To cross-validate these findings, we compared these markers’ frequencies between patients who died within first 3 years and were correctly predicted as dead and those falsely predicted to be alive. The frequencies of SAMHD1 mutations and atypical complex karyotype (i.e., without 5q, 7q and 17p abnormalities) [11] were significantly different in both comparisons. Frequencies of AXL and NOTCH1 mutations and of infrequent recurrent balanced chromosome rearrangements [12] were significantly different among patients alive and tended to be different among patients who died (Table 1).

Summarizing, we show that the KB algorithm has a high predictive value, higher than the 2017 and 2010 ELN classifications, and identify additional genetic factors that might improve it.

Availability of data and materials

The datasets used and/or analyzed during the current study are available from the corresponding authors on reasonable request.



Acute myeloid leukemia


Overall survival


European LeukemiaNet


Knowledge bank


First complete remission


Cancer and Leukemia Group B


Alliance for Clinical Trials in Oncology


Receiver operating characteristic


Area under the curve


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We thank the patients who participated in clinical trials and their families supporting them; Donna Bucci and Christopher Manring and the CALGB/Alliance Leukemia Tissue Bank at The Ohio State University Comprehensive Cancer Center, Columbus, OH, for sample processing and storage services; and Lisa J. Sterling for data management. The content of this article is solely the responsibility of the authors and does not necessarily represent the official views of the National Institutes of Health. This article is dedicated to the memory of Clara D. Bloomfield, M.D., who died on 1 March 2020.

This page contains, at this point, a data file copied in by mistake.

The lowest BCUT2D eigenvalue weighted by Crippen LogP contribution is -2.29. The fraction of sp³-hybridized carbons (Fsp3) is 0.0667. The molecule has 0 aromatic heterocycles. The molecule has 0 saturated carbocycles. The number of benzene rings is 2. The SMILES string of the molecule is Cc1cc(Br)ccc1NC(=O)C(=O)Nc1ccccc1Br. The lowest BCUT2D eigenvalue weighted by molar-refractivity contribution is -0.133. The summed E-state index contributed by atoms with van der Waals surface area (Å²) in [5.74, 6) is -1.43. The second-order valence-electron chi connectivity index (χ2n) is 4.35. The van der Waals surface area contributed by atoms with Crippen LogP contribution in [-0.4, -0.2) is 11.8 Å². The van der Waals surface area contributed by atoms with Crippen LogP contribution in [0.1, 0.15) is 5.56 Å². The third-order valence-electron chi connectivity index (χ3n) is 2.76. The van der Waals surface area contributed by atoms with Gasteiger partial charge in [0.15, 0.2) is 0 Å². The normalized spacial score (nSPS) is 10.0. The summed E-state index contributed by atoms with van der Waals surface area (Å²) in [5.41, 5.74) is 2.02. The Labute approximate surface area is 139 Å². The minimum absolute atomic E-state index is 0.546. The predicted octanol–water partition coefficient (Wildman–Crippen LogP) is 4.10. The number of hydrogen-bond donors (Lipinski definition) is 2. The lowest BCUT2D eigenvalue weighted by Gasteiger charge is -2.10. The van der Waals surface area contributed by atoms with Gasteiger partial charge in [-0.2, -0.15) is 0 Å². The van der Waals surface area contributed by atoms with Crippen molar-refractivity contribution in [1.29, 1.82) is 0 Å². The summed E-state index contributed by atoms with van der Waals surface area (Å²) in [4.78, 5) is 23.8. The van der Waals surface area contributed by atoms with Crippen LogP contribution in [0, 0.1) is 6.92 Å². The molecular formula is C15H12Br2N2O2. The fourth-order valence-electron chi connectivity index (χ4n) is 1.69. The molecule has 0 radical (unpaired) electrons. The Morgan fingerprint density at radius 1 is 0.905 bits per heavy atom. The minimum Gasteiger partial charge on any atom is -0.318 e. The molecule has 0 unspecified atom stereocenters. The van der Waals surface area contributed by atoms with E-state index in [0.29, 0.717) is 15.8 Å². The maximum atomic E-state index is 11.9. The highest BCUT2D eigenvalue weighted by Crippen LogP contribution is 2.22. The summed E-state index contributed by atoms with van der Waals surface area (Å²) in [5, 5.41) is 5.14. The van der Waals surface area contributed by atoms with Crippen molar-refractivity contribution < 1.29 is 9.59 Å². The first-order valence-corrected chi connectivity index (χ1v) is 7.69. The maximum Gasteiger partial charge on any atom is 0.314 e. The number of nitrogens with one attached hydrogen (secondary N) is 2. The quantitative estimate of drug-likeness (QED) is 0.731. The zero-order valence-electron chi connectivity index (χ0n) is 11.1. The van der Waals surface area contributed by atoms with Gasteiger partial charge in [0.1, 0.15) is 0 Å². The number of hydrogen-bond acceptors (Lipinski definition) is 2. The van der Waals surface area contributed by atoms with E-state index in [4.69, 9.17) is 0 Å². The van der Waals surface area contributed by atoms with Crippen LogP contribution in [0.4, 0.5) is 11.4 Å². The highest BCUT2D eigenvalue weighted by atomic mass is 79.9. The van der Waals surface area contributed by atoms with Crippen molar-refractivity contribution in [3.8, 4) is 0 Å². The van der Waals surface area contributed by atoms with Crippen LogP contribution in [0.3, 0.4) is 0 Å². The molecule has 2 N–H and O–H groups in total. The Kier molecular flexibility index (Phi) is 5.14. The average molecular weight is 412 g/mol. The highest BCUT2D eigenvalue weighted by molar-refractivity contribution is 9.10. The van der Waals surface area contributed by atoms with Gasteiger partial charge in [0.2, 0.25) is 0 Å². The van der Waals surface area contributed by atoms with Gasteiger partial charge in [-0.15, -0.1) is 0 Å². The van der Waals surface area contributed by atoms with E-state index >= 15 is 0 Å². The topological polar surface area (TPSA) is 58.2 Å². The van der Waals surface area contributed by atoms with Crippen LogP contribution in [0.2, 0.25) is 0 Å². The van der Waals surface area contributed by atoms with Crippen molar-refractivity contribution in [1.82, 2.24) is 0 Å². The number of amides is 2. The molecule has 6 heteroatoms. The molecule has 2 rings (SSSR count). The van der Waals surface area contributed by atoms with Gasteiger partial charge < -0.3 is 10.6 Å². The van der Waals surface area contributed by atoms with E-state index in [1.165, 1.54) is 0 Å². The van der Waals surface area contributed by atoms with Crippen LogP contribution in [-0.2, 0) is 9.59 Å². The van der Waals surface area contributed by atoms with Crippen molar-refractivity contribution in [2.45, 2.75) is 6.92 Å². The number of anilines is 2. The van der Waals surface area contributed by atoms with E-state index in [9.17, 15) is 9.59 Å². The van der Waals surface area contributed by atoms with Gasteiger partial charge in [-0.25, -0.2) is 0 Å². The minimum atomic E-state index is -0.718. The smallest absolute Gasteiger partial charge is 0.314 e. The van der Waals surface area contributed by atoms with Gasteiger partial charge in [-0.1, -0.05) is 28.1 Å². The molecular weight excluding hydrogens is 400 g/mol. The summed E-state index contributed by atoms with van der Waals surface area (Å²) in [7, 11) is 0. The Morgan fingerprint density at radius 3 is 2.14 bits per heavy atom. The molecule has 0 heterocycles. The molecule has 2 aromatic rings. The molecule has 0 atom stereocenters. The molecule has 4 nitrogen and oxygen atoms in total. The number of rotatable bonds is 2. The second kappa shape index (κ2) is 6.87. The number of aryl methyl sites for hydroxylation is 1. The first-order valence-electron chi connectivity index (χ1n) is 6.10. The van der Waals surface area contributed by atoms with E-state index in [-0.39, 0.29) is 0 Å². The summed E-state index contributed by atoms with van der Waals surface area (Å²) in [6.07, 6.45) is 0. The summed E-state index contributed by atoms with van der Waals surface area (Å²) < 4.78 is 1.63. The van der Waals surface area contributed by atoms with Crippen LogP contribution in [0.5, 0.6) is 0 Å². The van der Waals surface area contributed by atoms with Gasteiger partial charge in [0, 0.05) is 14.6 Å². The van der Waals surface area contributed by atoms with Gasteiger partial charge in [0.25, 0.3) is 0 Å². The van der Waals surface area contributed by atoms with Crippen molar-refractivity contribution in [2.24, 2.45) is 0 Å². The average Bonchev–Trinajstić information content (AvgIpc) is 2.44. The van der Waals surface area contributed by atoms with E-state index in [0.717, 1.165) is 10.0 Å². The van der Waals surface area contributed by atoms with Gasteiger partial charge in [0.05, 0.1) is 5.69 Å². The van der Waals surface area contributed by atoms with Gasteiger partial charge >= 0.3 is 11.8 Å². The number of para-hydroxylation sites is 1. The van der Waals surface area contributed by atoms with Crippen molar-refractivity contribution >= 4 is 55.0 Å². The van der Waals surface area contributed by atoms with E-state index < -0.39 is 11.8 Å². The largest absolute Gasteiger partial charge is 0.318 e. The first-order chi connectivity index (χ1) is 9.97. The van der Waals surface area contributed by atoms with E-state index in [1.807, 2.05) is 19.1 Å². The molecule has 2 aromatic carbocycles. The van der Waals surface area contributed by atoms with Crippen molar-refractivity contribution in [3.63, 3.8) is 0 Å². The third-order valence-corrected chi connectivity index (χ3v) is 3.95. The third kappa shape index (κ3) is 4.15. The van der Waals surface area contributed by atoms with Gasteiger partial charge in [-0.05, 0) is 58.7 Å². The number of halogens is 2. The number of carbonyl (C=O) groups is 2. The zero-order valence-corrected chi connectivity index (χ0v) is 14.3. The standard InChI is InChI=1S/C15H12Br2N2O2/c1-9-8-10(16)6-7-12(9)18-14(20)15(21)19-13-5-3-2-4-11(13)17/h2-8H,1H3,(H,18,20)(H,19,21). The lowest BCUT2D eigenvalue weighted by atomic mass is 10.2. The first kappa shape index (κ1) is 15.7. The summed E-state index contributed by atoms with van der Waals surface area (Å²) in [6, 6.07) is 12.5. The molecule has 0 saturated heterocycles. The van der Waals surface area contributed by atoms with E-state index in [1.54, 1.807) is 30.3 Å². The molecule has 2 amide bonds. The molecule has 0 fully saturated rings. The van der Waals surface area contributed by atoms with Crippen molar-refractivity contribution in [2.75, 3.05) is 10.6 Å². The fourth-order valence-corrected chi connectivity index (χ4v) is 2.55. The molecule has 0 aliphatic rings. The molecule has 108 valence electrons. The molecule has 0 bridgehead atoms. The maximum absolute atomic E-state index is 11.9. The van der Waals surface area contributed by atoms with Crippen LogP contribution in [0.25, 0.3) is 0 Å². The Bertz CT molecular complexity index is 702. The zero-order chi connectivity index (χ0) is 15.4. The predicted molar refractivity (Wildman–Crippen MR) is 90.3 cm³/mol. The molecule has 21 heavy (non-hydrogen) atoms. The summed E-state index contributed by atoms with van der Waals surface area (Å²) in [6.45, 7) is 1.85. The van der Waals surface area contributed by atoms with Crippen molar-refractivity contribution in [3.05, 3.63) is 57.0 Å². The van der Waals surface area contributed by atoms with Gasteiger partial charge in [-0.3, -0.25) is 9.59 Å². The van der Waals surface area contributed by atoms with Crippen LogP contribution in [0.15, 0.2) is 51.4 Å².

Research reported in this publication was supported in part by the National Cancer Institute of the National Institutes of Health under Award Numbers U10CA180821, U10CA180882, and U24CA196171, (to the Alliance for Clinical Trials in Oncology) UG1CA233180, UG1CA233331, UG1CA233338, U10CA101140, U10CA180861, P30CA016058, and RCA197734, the Leukemia Clinical Research Foundation, the Warren D. Brown Foundation, and by an allocation of computing resources from The Ohio Supercomputer Center. Support to Alliance for Clinical Trials in Oncology and Alliance Foundation Trials programs is listed at

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MB, KM, JK, DN, CDB, and CCO designed the study; MB, KM, BG, JK, DN, DP, A-KE, RG, and CCO analyzed the data; JK and DN performed the statistical analyses; MB, KM, and JK wrote the manuscript; MB, KM, JK, BG, JCB, CDB, and CCO edited the manuscript; JEK, BLP, AJC, RMS, JCB, and CDB provided study materials or patients; JCB, CDB, and CCO provided administrative support; JCB, and CDB provided financial support. All authors, except CDB, who died before the completion of the final draft, read and approved the final manuscript.

Corresponding authors

Correspondence to Marius Bill or Krzysztof Mrózek or Christopher C. Oakes.

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All study protocols were approved by the Institutional Review Boards at each participating center in accordance with the Declaration of Helsinki. Each patient provided written informed consent for the research use of their specimens before enrollment.

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Presented in part in abstract form at the 61st Annual Meeting of the American Society of Hematology, Orlando, FL, December 7-10, 2019.

Supplementary Information

Additional file 1

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Bill, M., Mrózek, K., Giacopelli, B. et al. Precision oncology in AML: validation of the prognostic value of the knowledge bank approach and suggestions for improvement. J Hematol Oncol 14, 107 (2021).

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  • Acute myeloid leukemia
  • Knowledge bank
  • Next-generation sequencing
  • Gene mutations
  • Clinical outcome